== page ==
It’s a historic change in standards in relation to Biden’s 1986 crime bill, which created a 100-to-1 difference between the amount of felony and the felony required to trigger long prison sentences. The law was passed shortly after an NBA player died of a cocaine-induced heart attack. Proponents of these differences have suggested that traders ofcrack addicts should face tougher penalties because crack produces a high and is highly addictive in small amounts.
Over the years, critics of the law have pointed out that it primarily targeted Black communities—despite studies showing that historically, most crack users were white or Hispanic. However, the majority of those convicted of crack crimes were Black.
In 2010, Congress tried to fix this discriminatory law by reducing the sentencing gap without actually closing it, creating an 18-to-1 difference between crack and drug; lawmakers made the change back in 2018 as part of the First Step Act, allowing people who had already served time in federal prisons to shorten their sentences.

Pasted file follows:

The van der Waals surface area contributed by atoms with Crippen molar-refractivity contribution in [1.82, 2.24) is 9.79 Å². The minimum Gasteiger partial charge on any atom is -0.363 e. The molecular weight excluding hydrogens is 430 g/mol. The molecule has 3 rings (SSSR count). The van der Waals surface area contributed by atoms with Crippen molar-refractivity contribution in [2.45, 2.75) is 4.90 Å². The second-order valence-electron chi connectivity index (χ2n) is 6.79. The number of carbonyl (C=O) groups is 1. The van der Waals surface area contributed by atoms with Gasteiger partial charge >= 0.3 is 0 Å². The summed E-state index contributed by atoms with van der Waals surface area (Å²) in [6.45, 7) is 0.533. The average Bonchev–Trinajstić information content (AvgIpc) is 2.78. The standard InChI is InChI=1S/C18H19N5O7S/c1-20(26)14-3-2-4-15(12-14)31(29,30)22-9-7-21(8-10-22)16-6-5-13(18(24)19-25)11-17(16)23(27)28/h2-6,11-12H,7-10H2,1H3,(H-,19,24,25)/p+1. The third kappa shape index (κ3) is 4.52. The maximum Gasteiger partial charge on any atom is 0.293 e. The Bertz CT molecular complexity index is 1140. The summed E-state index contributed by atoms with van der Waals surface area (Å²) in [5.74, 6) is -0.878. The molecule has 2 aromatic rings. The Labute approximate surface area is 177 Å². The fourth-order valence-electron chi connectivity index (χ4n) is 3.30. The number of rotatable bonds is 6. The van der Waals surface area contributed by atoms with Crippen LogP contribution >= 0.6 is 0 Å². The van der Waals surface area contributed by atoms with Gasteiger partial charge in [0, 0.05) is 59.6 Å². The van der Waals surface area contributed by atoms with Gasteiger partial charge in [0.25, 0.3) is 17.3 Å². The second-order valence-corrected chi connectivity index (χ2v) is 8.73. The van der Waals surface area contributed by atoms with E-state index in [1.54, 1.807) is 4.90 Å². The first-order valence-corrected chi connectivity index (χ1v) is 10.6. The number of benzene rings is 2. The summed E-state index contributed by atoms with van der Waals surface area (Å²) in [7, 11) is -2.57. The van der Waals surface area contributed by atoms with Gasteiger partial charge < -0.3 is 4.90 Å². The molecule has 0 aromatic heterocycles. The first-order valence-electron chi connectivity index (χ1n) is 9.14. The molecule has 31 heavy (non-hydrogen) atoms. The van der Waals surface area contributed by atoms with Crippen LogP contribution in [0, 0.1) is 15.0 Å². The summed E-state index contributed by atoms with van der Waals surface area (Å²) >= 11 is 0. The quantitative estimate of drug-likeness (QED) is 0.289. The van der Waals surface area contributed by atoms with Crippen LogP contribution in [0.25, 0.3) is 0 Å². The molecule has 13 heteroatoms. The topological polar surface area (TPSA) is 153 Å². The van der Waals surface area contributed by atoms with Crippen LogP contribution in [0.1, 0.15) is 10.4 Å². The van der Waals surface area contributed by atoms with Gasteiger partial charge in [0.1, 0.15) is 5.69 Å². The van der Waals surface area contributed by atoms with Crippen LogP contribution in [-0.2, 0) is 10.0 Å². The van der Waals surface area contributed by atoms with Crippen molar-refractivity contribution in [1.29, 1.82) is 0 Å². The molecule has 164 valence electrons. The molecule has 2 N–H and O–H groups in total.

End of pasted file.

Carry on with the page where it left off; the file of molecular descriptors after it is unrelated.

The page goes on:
The executive order announced by Garland this week is temporary. To make it permanent, Congress needs to take action, and it may be in order: The Equal Act, which would have completely eliminated the inconsistency of capital punishment, passed the House with bipartisan support last year, but then stalled. in the Senate. Republicans have supported other criminal justice reforms in the past, such as Republican Sen. Chuck Grassley of Iowa, is pushing instead of a 2.5-to-1 difference.
Getting the bill through Congress would be important for another reason: Garland’s law only applies to new cases and doesn’t affect as many people as it might have a decade or two ago, given that federal cocaine prosecutions have dropped dramatically in recent years. . Lawmakers are the only ones who can roll back sentencing, potentially giving a lifeline to many people already behind bars because of the wrongful laws of the past.